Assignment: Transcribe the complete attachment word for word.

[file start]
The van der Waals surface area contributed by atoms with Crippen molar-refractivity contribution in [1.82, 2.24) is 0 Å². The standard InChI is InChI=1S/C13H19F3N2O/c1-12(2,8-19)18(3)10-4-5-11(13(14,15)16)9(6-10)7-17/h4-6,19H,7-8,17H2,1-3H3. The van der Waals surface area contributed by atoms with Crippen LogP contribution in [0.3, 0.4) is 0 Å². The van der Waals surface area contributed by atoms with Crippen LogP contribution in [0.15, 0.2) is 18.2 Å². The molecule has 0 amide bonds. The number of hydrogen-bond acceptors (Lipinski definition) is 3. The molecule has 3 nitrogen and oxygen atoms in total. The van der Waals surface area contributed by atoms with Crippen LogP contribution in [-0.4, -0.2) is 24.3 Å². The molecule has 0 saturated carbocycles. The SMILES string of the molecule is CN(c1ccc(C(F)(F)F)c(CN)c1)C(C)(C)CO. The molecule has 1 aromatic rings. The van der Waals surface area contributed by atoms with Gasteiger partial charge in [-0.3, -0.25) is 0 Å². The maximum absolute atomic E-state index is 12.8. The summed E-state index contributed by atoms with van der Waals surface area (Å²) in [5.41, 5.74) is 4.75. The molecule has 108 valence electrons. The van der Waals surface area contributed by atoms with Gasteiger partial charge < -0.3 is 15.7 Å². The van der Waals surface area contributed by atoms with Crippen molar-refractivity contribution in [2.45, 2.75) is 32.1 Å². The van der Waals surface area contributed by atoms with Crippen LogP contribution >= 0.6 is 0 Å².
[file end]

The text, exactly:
The van der Waals surface area contributed by atoms with Crippen molar-refractivity contribution in [1.82, 2.24) is 0 Å². The standard InChI is InChI=1S/C13H19F3N2O/c1-12(2,8-19)18(3)10-4-5-11(13(14,15)16)9(6-10)7-17/h4-6,19H,7-8,17H2,1-3H3. The van der Waals surface area contributed by atoms with Crippen LogP contribution in [0.3, 0.4) is 0 Å². The van der Waals surface area contributed by atoms with Crippen LogP contribution in [0.15, 0.2) is 18.2 Å². The molecule has 0 amide bonds. The number of hydrogen-bond acceptors (Lipinski definition) is 3. The molecule has 3 nitrogen and oxygen atoms in total. The van der Waals surface area contributed by atoms with Crippen LogP contribution in [-0.4, -0.2) is 24.3 Å². The molecule has 0 saturated carbocycles. The SMILES string of the molecule is CN(c1ccc(C(F)(F)F)c(CN)c1)C(C)(C)CO. The molecule has 1 aromatic rings. The van der Waals surface area contributed by atoms with Gasteiger partial charge in [-0.3, -0.25) is 0 Å². The maximum absolute atomic E-state index is 12.8. The summed E-state index contributed by atoms with van der Waals surface area (Å²) in [5.41, 5.74) is 4.75. The molecule has 108 valence electrons. The van der Waals surface area contributed by atoms with Gasteiger partial charge < -0.3 is 15.7 Å². The van der Waals surface area contributed by atoms with Crippen molar-refractivity contribution in [2.45, 2.75) is 32.1 Å². The van der Waals surface area contributed by atoms with Crippen LogP contribution >= 0.6 is 0 Å².